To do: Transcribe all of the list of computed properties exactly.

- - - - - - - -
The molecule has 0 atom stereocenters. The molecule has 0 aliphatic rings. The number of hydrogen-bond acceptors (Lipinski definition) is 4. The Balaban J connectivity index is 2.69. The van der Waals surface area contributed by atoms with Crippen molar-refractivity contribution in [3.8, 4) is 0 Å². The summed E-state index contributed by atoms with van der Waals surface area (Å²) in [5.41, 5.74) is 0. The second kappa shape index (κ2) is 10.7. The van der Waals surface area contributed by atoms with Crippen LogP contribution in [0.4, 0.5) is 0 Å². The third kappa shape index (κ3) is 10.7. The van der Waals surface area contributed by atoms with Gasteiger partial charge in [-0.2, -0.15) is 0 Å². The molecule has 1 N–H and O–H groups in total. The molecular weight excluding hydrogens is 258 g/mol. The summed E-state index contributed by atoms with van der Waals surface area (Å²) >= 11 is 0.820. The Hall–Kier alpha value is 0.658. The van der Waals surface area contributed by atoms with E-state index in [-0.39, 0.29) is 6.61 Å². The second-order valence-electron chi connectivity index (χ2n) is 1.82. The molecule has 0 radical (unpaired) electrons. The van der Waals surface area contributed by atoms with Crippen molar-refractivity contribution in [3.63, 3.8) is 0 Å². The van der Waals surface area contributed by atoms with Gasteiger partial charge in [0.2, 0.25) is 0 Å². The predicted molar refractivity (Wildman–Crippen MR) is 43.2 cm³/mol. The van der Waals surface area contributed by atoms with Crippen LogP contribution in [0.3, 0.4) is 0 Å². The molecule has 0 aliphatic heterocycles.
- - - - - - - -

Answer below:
The molecule has 0 atom stereocenters. The molecule has 0 aliphatic rings. The number of hydrogen-bond acceptors (Lipinski definition) is 4. The Balaban J connectivity index is 2.69. The van der Waals surface area contributed by atoms with Crippen molar-refractivity contribution in [3.8, 4) is 0 Å². The summed E-state index contributed by atoms with van der Waals surface area (Å²) in [5.41, 5.74) is 0. The second kappa shape index (κ2) is 10.7. The van der Waals surface area contributed by atoms with Crippen LogP contribution in [0.4, 0.5) is 0 Å². The third kappa shape index (κ3) is 10.7. The van der Waals surface area contributed by atoms with Gasteiger partial charge in [-0.2, -0.15) is 0 Å². The molecule has 1 N–H and O–H groups in total. The molecular weight excluding hydrogens is 258 g/mol. The summed E-state index contributed by atoms with van der Waals surface area (Å²) >= 11 is 0.820. The Hall–Kier alpha value is 0.658. The van der Waals surface area contributed by atoms with E-state index in [-0.39, 0.29) is 6.61 Å². The second-order valence-electron chi connectivity index (χ2n) is 1.82. The molecule has 0 radical (unpaired) electrons. The van der Waals surface area contributed by atoms with Crippen molar-refractivity contribution in [3.63, 3.8) is 0 Å². The van der Waals surface area contributed by atoms with Gasteiger partial charge in [0.2, 0.25) is 0 Å². The predicted molar refractivity (Wildman–Crippen MR) is 43.2 cm³/mol. The van der Waals surface area contributed by atoms with Crippen LogP contribution in [0.3, 0.4) is 0 Å². The molecule has 0 aliphatic heterocycles.